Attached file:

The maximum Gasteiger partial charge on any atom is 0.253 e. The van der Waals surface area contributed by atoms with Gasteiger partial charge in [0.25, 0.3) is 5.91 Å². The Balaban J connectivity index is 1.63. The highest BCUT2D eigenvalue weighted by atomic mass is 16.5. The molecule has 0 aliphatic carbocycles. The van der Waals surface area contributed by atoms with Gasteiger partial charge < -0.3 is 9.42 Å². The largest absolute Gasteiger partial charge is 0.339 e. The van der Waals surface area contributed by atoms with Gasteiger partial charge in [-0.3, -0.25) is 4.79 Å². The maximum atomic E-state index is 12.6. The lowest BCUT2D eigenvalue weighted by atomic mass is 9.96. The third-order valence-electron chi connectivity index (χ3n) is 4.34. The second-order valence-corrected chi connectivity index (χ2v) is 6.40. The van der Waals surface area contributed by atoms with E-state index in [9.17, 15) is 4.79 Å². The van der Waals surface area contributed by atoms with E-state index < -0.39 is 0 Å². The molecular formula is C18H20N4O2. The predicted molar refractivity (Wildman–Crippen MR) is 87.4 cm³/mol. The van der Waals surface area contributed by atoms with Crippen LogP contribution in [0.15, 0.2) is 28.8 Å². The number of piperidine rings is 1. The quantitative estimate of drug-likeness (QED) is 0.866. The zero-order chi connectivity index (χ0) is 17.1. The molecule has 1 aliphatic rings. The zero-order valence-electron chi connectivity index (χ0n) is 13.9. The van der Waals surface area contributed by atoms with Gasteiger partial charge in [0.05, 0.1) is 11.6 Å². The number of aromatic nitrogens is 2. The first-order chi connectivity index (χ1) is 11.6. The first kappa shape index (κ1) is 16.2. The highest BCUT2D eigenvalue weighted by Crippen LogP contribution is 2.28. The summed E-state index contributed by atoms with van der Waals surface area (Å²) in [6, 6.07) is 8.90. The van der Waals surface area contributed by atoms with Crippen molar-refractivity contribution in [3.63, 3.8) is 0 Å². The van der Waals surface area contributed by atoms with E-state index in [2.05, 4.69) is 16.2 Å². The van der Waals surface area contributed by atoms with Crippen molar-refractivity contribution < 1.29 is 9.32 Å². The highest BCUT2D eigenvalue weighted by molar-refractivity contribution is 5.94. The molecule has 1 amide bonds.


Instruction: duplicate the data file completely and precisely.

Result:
The maximum Gasteiger partial charge on any atom is 0.253 e. The van der Waals surface area contributed by atoms with Gasteiger partial charge in [0.25, 0.3) is 5.91 Å². The Balaban J connectivity index is 1.63. The highest BCUT2D eigenvalue weighted by atomic mass is 16.5. The molecule has 0 aliphatic carbocycles. The van der Waals surface area contributed by atoms with Gasteiger partial charge < -0.3 is 9.42 Å². The largest absolute Gasteiger partial charge is 0.339 e. The van der Waals surface area contributed by atoms with Gasteiger partial charge in [-0.3, -0.25) is 4.79 Å². The maximum atomic E-state index is 12.6. The lowest BCUT2D eigenvalue weighted by atomic mass is 9.96. The third-order valence-electron chi connectivity index (χ3n) is 4.34. The second-order valence-corrected chi connectivity index (χ2v) is 6.40. The van der Waals surface area contributed by atoms with E-state index in [9.17, 15) is 4.79 Å². The van der Waals surface area contributed by atoms with E-state index < -0.39 is 0 Å². The molecular formula is C18H20N4O2. The predicted molar refractivity (Wildman–Crippen MR) is 87.4 cm³/mol. The van der Waals surface area contributed by atoms with Crippen LogP contribution in [0.15, 0.2) is 28.8 Å². The number of piperidine rings is 1. The quantitative estimate of drug-likeness (QED) is 0.866. The zero-order chi connectivity index (χ0) is 17.1. The molecule has 1 aliphatic rings. The zero-order valence-electron chi connectivity index (χ0n) is 13.9. The van der Waals surface area contributed by atoms with Gasteiger partial charge in [0.05, 0.1) is 11.6 Å². The number of aromatic nitrogens is 2. The first-order chi connectivity index (χ1) is 11.6. The first kappa shape index (κ1) is 16.2. The highest BCUT2D eigenvalue weighted by Crippen LogP contribution is 2.28. The summed E-state index contributed by atoms with van der Waals surface area (Å²) in [6, 6.07) is 8.90. The van der Waals surface area contributed by atoms with Crippen molar-refractivity contribution in [3.63, 3.8) is 0 Å². The van der Waals surface area contributed by atoms with E-state index in [2.05, 4.69) is 16.2 Å². The van der Waals surface area contributed by atoms with Crippen molar-refractivity contribution < 1.29 is 9.32 Å². The highest BCUT2D eigenvalue weighted by molar-refractivity contribution is 5.94. The molecule has 1 amide bonds.